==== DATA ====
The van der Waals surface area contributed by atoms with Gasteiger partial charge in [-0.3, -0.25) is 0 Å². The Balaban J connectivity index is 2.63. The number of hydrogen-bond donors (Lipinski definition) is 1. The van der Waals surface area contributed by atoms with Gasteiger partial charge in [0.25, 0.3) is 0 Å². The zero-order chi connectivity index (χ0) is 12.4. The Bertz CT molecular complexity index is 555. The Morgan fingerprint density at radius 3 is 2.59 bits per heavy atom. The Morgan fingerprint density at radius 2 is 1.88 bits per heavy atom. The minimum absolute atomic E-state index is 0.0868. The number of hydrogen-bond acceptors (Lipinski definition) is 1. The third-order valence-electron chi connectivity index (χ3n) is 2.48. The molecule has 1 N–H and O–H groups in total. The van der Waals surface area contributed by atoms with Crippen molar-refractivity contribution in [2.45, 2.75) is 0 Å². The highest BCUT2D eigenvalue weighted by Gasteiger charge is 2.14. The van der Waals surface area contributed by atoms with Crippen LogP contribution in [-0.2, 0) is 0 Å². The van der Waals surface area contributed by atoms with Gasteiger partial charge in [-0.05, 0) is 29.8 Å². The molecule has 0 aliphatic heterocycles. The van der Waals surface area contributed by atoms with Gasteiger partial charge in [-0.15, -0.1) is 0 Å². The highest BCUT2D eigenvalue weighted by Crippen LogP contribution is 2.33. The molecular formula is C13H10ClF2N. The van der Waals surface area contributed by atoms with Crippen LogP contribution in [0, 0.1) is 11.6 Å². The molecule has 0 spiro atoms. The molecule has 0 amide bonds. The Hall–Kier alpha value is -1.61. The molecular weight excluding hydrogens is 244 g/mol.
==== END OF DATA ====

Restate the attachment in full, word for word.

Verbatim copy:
The van der Waals surface area contributed by atoms with Gasteiger partial charge in [-0.3, -0.25) is 0 Å². The Balaban J connectivity index is 2.63. The number of hydrogen-bond donors (Lipinski definition) is 1. The van der Waals surface area contributed by atoms with Gasteiger partial charge in [0.25, 0.3) is 0 Å². The zero-order chi connectivity index (χ0) is 12.4. The Bertz CT molecular complexity index is 555. The Morgan fingerprint density at radius 3 is 2.59 bits per heavy atom. The Morgan fingerprint density at radius 2 is 1.88 bits per heavy atom. The minimum absolute atomic E-state index is 0.0868. The number of hydrogen-bond acceptors (Lipinski definition) is 1. The third-order valence-electron chi connectivity index (χ3n) is 2.48. The molecule has 1 N–H and O–H groups in total. The van der Waals surface area contributed by atoms with Crippen molar-refractivity contribution in [2.45, 2.75) is 0 Å². The highest BCUT2D eigenvalue weighted by Gasteiger charge is 2.14. The van der Waals surface area contributed by atoms with Crippen LogP contribution in [-0.2, 0) is 0 Å². The van der Waals surface area contributed by atoms with Gasteiger partial charge in [-0.05, 0) is 29.8 Å². The molecule has 0 aliphatic heterocycles. The van der Waals surface area contributed by atoms with Gasteiger partial charge in [-0.15, -0.1) is 0 Å². The highest BCUT2D eigenvalue weighted by Crippen LogP contribution is 2.33. The molecular formula is C13H10ClF2N. The van der Waals surface area contributed by atoms with Crippen LogP contribution in [0, 0.1) is 11.6 Å². The molecule has 0 spiro atoms. The molecule has 0 amide bonds. The Hall–Kier alpha value is -1.61. The molecular weight excluding hydrogens is 244 g/mol.